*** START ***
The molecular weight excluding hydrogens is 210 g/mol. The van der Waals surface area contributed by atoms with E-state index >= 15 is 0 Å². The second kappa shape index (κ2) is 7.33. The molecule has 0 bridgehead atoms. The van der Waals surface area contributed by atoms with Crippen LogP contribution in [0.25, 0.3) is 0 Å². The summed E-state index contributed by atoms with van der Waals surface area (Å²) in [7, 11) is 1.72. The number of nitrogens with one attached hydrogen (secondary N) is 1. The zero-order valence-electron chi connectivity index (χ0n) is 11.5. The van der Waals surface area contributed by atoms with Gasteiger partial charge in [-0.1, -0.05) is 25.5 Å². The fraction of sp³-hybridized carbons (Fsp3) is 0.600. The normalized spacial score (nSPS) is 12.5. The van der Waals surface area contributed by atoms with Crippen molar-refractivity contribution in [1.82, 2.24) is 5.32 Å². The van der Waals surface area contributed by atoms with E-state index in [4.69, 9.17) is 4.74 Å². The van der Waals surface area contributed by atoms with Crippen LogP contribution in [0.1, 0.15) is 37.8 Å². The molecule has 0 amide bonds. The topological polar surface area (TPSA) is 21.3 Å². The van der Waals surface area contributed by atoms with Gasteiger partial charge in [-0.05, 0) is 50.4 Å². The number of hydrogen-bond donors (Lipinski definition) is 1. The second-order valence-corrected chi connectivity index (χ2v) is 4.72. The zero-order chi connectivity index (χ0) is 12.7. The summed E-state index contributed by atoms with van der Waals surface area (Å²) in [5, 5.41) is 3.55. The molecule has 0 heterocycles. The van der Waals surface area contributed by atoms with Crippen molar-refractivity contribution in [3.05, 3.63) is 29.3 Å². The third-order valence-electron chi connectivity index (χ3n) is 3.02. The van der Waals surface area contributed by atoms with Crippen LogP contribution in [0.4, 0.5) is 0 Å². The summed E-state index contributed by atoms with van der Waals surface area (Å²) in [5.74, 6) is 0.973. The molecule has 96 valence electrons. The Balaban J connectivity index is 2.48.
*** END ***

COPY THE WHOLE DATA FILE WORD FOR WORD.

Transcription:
The molecular weight excluding hydrogens is 210 g/mol. The van der Waals surface area contributed by atoms with E-state index >= 15 is 0 Å². The second kappa shape index (κ2) is 7.33. The molecule has 0 bridgehead atoms. The van der Waals surface area contributed by atoms with Crippen LogP contribution in [0.25, 0.3) is 0 Å². The summed E-state index contributed by atoms with van der Waals surface area (Å²) in [7, 11) is 1.72. The number of nitrogens with one attached hydrogen (secondary N) is 1. The zero-order valence-electron chi connectivity index (χ0n) is 11.5. The van der Waals surface area contributed by atoms with Gasteiger partial charge in [-0.1, -0.05) is 25.5 Å². The fraction of sp³-hybridized carbons (Fsp3) is 0.600. The normalized spacial score (nSPS) is 12.5. The van der Waals surface area contributed by atoms with Crippen molar-refractivity contribution in [1.82, 2.24) is 5.32 Å². The van der Waals surface area contributed by atoms with E-state index in [4.69, 9.17) is 4.74 Å². The van der Waals surface area contributed by atoms with Crippen LogP contribution in [0.1, 0.15) is 37.8 Å². The molecule has 0 amide bonds. The topological polar surface area (TPSA) is 21.3 Å². The van der Waals surface area contributed by atoms with Gasteiger partial charge in [-0.05, 0) is 50.4 Å². The number of hydrogen-bond donors (Lipinski definition) is 1. The second-order valence-corrected chi connectivity index (χ2v) is 4.72. The zero-order chi connectivity index (χ0) is 12.7. The summed E-state index contributed by atoms with van der Waals surface area (Å²) in [5, 5.41) is 3.55. The molecule has 0 heterocycles. The van der Waals surface area contributed by atoms with Crippen molar-refractivity contribution in [3.05, 3.63) is 29.3 Å². The third-order valence-electron chi connectivity index (χ3n) is 3.02. The van der Waals surface area contributed by atoms with Crippen LogP contribution in [0.4, 0.5) is 0 Å². The summed E-state index contributed by atoms with van der Waals surface area (Å²) in [5.74, 6) is 0.973. The molecule has 96 valence electrons. The Balaban J connectivity index is 2.48.